January is not starting too well for me. It’s still too cold to do much in the practical way, even bubble-wrapping the greenhouse came to a halt because my fingers were too cold to twist the clips which attaches it to the greenhouse walls. It’s exasperating when the enthusiasm is there but suitable circumstances are not.
Around this time, I usually take stock of my seeds and when to plant them. Tomatoes are normally the first to be sown. They go into heated propagators until they develop their second set of true leaves at least, then they get transplanted into drinking cups. The drinking cups are deep compared to the plant pots and I feel they develop a stronger root system. I don’t need to transplant them again until they are ready to go into their forever home. It’s easy just making an impression with the drinking cup in the compost first, then lift out the whole compacted root ball straight into the custom-made hole. Most often there is no disturbance at all to the root ball.
I have treated myself to a different type of propagator/root trainer system, more of a multi-purpose one but if it works out well, it will give more plants in less space. Sowing in the individual windowsill propagator seed trays still means lifting the seedling out to repot into the drinking cups. The new propagator, although unheated will develop a lift-out plant, still fitting into a drinking cup but with less disturbance of the roots. It will be interesting to see the comparison.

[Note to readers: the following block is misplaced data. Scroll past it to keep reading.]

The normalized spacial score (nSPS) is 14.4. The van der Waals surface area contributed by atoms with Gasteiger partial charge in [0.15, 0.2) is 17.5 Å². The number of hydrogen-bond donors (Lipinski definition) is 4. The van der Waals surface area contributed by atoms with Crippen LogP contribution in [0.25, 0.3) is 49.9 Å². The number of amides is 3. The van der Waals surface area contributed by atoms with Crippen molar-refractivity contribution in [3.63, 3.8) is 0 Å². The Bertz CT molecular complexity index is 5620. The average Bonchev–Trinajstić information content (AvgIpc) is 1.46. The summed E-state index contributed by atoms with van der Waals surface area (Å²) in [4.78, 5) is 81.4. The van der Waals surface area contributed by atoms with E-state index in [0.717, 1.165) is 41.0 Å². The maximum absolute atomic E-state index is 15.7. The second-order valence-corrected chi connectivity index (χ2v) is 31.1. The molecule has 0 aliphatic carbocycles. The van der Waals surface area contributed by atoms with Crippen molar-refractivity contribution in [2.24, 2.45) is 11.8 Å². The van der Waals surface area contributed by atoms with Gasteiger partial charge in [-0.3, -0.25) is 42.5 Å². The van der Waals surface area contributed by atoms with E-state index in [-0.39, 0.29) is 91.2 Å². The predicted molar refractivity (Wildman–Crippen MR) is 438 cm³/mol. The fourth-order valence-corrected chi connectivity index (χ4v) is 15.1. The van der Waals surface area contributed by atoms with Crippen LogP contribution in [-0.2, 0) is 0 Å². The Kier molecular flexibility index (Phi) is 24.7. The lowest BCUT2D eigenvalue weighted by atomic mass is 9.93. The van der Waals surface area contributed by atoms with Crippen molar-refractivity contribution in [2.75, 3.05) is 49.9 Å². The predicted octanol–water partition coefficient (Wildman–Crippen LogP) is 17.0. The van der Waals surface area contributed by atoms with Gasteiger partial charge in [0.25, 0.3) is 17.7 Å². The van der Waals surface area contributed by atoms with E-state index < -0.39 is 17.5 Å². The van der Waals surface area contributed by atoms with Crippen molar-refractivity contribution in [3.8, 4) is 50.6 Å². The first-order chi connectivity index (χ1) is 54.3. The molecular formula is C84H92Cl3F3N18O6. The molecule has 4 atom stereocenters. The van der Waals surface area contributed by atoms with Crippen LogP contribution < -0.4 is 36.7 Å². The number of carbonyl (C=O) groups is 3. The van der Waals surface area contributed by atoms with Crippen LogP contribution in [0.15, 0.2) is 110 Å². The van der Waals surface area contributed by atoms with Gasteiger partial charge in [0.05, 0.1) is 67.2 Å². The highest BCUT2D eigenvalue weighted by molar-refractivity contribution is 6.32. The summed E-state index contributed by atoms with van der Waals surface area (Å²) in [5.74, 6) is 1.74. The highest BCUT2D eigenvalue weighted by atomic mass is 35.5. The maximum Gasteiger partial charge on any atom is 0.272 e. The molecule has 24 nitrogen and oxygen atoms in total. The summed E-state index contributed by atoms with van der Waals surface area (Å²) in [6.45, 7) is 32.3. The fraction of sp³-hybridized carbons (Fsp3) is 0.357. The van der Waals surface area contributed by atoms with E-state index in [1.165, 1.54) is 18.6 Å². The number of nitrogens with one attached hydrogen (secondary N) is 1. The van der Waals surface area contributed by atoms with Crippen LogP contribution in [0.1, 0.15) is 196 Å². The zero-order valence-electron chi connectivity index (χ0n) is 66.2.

I have seeds which should have been sown later in the year but are thankfully mainly ‘anytime to sow’ seeds. I had reasonable success with cold sowing in plastic containers last year and I will try again this year. The advantage of cold sowing is you don’t need to do anything with them until spring when they will hopefully be hardy little plants ready to pot on to their final position.
I will be limiting large-leaved plants this year, the over abundance of them last year and a dreadful summer was not a good combination for any sun-loving plants which couldn’t compete with the large leaves of cucumbers etc. I did get a good harvest of cucumbers but that was at the expense of peppers and aubergines.
I won’t be taken in by small squash again though. Large leaves and a rambling habit are not good news when you have a very small area in which to grow produce. I did have some of them entwining through the fence though and it did look quite attractive. However, being a wet summer also turned gardens into a holiday camp for slugs and snails which were often not discovered until it was too late.
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